WG: A little of both. For example, the repetitive motions in my works form into a pattern, and I set this pattern, but a lot of the time, when you get halfway through it, you realize that you are being controlled by a picture. At that point, you become a part of the brush, serving to complete this picture. So it’s a little of both.
HJ: This calls to mind two things that could be more or less the same or very different: “painting” and “producing an image.”
LS: I think that all three of us lean toward “painting,” because as the physical experience accumulates, something akin to faith begins to emerge within the overall process. I would define this chemical reaction as the watershed that divides “painting” from “producing an image.” In these days, producing an image is very simple work. You can put it into an intensive artificial mode of production. But I think that bodily participation is a very essential component of painting.
HJ: In my experience, the “painter” is a very traditional concept. As for the distinction between “painting” and “producing an image,” I don’t think it’s so clear. There is a lot of overlap.
WG: None of us strictly fit into “image” painting. I think that in the Chinese context, “image” refers more to figurative painting, but I still tend to call myself a “painter.” That is to say, I am more concerned with the process, and guiding this process. As I work, an outcome will inevitably emerge. I can’t say, however, that I have not considered the final outcome, and so in the artwork, these are a unified whole. I cannot choose between “not considering the image” and “considering the image.”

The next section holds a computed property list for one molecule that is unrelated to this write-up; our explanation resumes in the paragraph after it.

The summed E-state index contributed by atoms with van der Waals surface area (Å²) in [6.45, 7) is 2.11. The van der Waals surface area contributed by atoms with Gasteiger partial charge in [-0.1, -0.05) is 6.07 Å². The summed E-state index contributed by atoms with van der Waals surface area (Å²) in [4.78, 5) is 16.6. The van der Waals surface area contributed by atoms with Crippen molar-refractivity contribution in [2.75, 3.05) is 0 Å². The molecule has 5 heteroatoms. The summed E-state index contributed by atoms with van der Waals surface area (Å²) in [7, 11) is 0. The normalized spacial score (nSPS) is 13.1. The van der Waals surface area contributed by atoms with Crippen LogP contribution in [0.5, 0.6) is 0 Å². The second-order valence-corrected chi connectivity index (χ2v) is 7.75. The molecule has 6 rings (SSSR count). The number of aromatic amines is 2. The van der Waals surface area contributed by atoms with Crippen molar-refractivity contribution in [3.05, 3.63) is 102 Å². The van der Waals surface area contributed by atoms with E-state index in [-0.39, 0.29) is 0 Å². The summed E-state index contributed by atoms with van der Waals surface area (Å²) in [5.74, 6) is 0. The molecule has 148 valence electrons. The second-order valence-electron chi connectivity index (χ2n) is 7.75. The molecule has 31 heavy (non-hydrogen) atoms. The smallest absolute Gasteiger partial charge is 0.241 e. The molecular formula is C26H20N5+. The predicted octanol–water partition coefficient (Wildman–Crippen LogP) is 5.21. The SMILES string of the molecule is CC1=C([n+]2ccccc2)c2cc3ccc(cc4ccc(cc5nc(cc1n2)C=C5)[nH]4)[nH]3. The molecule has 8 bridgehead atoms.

XM: I don’t know whether Li Shurui feels that tools have a strong influence over her, but for me, owing to the intervention of these new creative tools, I have come to a different understanding of the once familiar academy approach to painting. Of course, these outcomes are intentional. I have not put too much thought into the “production of images.” I pay a lot of attention to the operation of the process.
HJ: It is perhaps not quite so apparent in Li Shurui’s paintings, but there is a very strong material quality to Wang Guangle’s and Xie Molin’s painting practices, including what we see in the final outcome — such as the components that expand beyond the frame (as in Wang Guangle’s “Coffin Paint” series). This immediately raises the question: Is it sculpture? For instance, Wang Guangle speaks of one layer of paint covering the next. As time passes, we can see this as a “sculpting” process. Why is this painting rather than sculpture?
XM: I think that my artworks are still very traditional paintings; it’s just that the material aspect lies in the texture of the paint, leading to a different visual effect. I think that sculpture is still three-dimensional space. I graduated from the mural department, and in mural painting, there is the concept of “relief.” I think that my works are closer to this. They are not entirely three-dimensional.